In Rytersky v. O'Brine, 335 Mo. 22, 70 S.W.2d 538, 540, we discussed the purpose of permitting voir dire examinations as to insurance matters.Summary of this case from PHILLIPS v. VROOMAN ET AL
April 19, 1934.
1. DAMAGES: Humanitarian Doctrine. An instruction submitting a case under the humanitarian doctrine and authorizing a verdict for plaintiff if defendant saw plaintiff in a position of peril "at or prior" to the time she was injured and thereafter could by reasonable care have avoided injuring her was inaccurate and confusing.
2. TRIALS: Damages: Insurance: Remarks of Counsel. Where, in an action for personal injuries, defendant's counsel on voir dire examination of jurors admitted that defendant was insured to a limited extent and plaintiff's attorney in his argument told the jury that whatever their verdict might be defendant would not have to pay a nickel of it, it was reversible error.
3. DAMAGES: Liability Insurance. On voir dire examination of jurors it is proper to ascertain whether any juror is interested as insurer or carries a like policy.
But whether defendant does or does not carry liability insurance or how he can raise the money to pay judgment has nothing to do with the trial, and attorney for plaintiff should not be allowed to use information so obtained in the voir dire examination to plant such prejudicial facts in the minds of the jury.
Appeal from Circuit Court of City of St. Louis. — Hon. Granville Hogan, Judge.
REVERSED AND REMANDED.
Green, Henry Remmers for appellant.
(1) The court erred in giving to the jury, at the request of plaintiff, Instruction 1. An instruction on the humanitarian doctrine, reciting in substance that if plaintiff was struck by an automobile, and if "at" or prior to the time of being struck the plaintiff became and was in a position of imminent peril of being struck by the automobile, in time for the defendant "thereafter" by the exercise of the highest degree of care, to have stopped his automobile and thereby have avoided striking plaintiff and the defendant failed to do so, then the verdict should be in plaintiff's favor, is an erroneous instruction and has been expressly condemned. Williams v. St. Louis Pub. Serv. Co., 54 S.W.2d 766. (2) The argument made by plaintiff's counsel, in which he promised the jury that if a verdict was returned in favor of the plaintiff for the full amount sued for, or for any other amount, that defendant personally would not have to pay a nickel thereof, but that same would be collected from the insurance company, was highly improper and prejudicial, and the court should have declared a mistrial because of such improper argument. Barnes v. St. Joseph, 123 S.W. 541, 139 Mo. App. 545; O'Hara v. Lamb Const. Co., 197 S.W. 163; Jackman v. Ry. Co., 206 S.W. 244; Torreyson v. United Rys. Co., 144 Mo. App. 626, 129 S.W. 409; Moore v. Ry. Co., 268 Mo. 31; Anderson v. Sutton, 293 S.W. 770, 316 Mo. 1058; Monroe v. Ry. Co., 249 S.W. 644, 297 Mo. 633; Olian v. Olian, 59 S.W.2d 678. (3) The amount of damages assessed by the jury and the amount of the judgment, even after voluntary remittitur, are grossly excessive. Olian v. Olian, 59 S.W.2d 678.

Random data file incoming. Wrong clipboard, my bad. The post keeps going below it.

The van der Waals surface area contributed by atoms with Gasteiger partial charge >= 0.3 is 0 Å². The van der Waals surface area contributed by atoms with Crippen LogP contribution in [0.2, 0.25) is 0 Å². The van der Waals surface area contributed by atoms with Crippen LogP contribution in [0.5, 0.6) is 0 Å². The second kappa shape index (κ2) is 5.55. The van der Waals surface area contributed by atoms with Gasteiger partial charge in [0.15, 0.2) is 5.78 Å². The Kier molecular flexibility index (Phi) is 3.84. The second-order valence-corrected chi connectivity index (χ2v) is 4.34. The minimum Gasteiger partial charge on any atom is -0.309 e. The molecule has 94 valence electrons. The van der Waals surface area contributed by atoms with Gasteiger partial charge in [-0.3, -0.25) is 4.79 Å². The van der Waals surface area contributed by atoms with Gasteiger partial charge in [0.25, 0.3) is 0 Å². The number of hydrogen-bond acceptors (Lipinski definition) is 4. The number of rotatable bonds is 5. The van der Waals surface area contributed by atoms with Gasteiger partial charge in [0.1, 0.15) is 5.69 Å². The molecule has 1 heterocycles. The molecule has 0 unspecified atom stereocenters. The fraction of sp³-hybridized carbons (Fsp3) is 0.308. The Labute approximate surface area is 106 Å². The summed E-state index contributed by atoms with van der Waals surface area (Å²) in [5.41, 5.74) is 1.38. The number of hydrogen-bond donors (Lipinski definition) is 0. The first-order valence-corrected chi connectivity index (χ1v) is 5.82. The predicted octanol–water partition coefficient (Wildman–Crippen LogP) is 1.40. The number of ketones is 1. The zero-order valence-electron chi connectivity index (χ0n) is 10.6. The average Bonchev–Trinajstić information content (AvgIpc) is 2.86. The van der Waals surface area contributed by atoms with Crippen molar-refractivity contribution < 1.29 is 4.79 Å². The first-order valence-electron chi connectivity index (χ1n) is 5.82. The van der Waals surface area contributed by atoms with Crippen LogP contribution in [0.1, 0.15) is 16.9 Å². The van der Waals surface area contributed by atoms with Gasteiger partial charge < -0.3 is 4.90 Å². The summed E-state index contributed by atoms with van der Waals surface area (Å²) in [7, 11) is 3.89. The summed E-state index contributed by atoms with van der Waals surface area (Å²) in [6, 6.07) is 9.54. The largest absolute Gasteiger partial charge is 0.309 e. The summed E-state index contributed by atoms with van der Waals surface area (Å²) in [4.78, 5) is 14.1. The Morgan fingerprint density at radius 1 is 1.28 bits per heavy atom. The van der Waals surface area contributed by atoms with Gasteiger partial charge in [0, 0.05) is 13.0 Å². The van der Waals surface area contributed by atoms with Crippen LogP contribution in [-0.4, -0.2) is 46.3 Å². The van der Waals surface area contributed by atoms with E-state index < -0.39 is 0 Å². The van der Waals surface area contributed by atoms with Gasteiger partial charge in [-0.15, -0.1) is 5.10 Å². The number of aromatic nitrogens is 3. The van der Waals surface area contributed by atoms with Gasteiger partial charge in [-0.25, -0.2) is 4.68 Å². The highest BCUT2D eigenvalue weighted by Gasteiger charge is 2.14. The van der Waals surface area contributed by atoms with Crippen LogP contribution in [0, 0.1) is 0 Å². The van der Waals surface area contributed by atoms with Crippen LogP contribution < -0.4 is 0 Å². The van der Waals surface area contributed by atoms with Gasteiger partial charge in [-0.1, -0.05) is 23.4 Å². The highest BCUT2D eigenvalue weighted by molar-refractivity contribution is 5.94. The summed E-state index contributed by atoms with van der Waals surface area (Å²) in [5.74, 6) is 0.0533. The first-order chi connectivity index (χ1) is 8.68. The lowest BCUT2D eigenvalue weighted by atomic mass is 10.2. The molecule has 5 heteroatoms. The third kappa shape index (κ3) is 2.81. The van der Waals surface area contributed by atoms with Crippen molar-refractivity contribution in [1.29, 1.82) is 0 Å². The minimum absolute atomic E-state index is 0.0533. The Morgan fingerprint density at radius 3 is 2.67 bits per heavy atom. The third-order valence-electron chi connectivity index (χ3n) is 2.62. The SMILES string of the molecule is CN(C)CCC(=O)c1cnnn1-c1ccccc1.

Everett Hullverson and Staunton E. Boudreau for respondent.
(1) In no case has plaintiff's Instruction 1 been condemned. Williams v. St. Louis Pub. Serv. Co., 54 S.W.2d 766. (a) Plaintiff's Instruction 1 was proper. Oldham v. Standard Oil Co., 15 S.W.2d 900; Mott v. Kansas City, 60 S.W.2d 741; Bales v. Hendrickson, 290 S.W. 641; Welty v. S.H. Kress Co., 221 Mo. App. 1089, 295 S.W. 503; Anderson v. Voeltz, 206 S.W. 585; Taylor et ux v. Scherpe Koken Architectural Iron Co., 133 Mo. 365, 34 S.W. 581; Schultz v. Schultz, 316 Mo. 742, 293 S.W. 105; McDonald v. K.C. Gas Co., 59 S.W.2d 40; Gibler v. Terminal Railroad Assn., 203 Mo. 208, 101 S.W. 37; Sitts v. Daniel, 284 S.W. 862. (2) Plaintiff's argument was proper. (a) The supervision of the arguments of counsel is within the discretion of the trial court and is not subject to review in the absence of abuse, especially where, as in this case, only a fragment of the argument appears in the record. Bobos v. Krey Packing Co., 19 S.W.2d 633; Huckshold v. Ry. Co., 90 Mo. 559, 2 S.W. 794; Wendler v. People's House Furnishing Co., 162 Mo. 542, 65 S.W. 737; Baird v. Larabee Flour Mills Corp., 203 Mo. App. 444, 220 S.W. 988; Davis v. Quermann, 22 S.W.2d 58. (b) Plaintiff's counsel was not guilty of improper argument and the court did not err in refusing to declare a mistrial on account of plaintiff's allegedly improper argument. Under the circumstances of the record in the case, the argument of plaintiff's counsel was the appropriate and proper offset to the misleading opening statement of counsel for defendant; the reply was courted and invited. Clayton v. Wells, 26 S.W.2d 971; Sullivan v. Ry. Co., 12 S.W.2d 740; Nelson v. Heine Boiler Co., 20 S.W.2d 911; Gilday v. Smith Bros., Inc., 50 S.W.2d 193; Burston v. Fennewald, 2 S.W.2d 824. (c) If the argument of counsel for plaintiff were prejudicial and had not been provoked and invited by counsel for defendant, this court would not review the action of the trial court in refusing to declare a mistrial, for the counsel for plaintiff did not after objection, continue to make or persevere in the statement complained of. Sidekum v. Ry. Co., 93 Mo. 407, 4 S.W. 701. (3) Appellant's fourth assignment of error, wherein it is charged the verdict was excessive, is not here for consideration. Shanahan v. St. Louis, 212 S.W. 852; Sanders v. Owens, 47 S.W.2d 133; O'Connell v. Kansas City, 58 S.W.2d 804. (4) This court will not review on the ground of excessiveness a judgment approved by the trial court unless the judgment goes unmistakably beyond the bounds of reason or is grossly excessive. O'Donnell v. Railroad Co., 26 S.W.2d 929; Capstick v. T.M. Sayman Products Co., 327 Mo. 16, 34 S.W.2d 480; Foulks v. Lehman, 17 S.W.2d 994; Erxleben v. Kaster, 21 S.W.2d 195; Grodsky v. Consol. Bag Co., 26 S.W.2d 618; Broughton v. S.S. Kresge Co., 26 S.W.2d 838. (5) The verdict as reduced by plaintiff's voluntary remittitur, is reasonable and not excessive. Keehn v. Realty Inv. Co., 43 S.W.2d 416.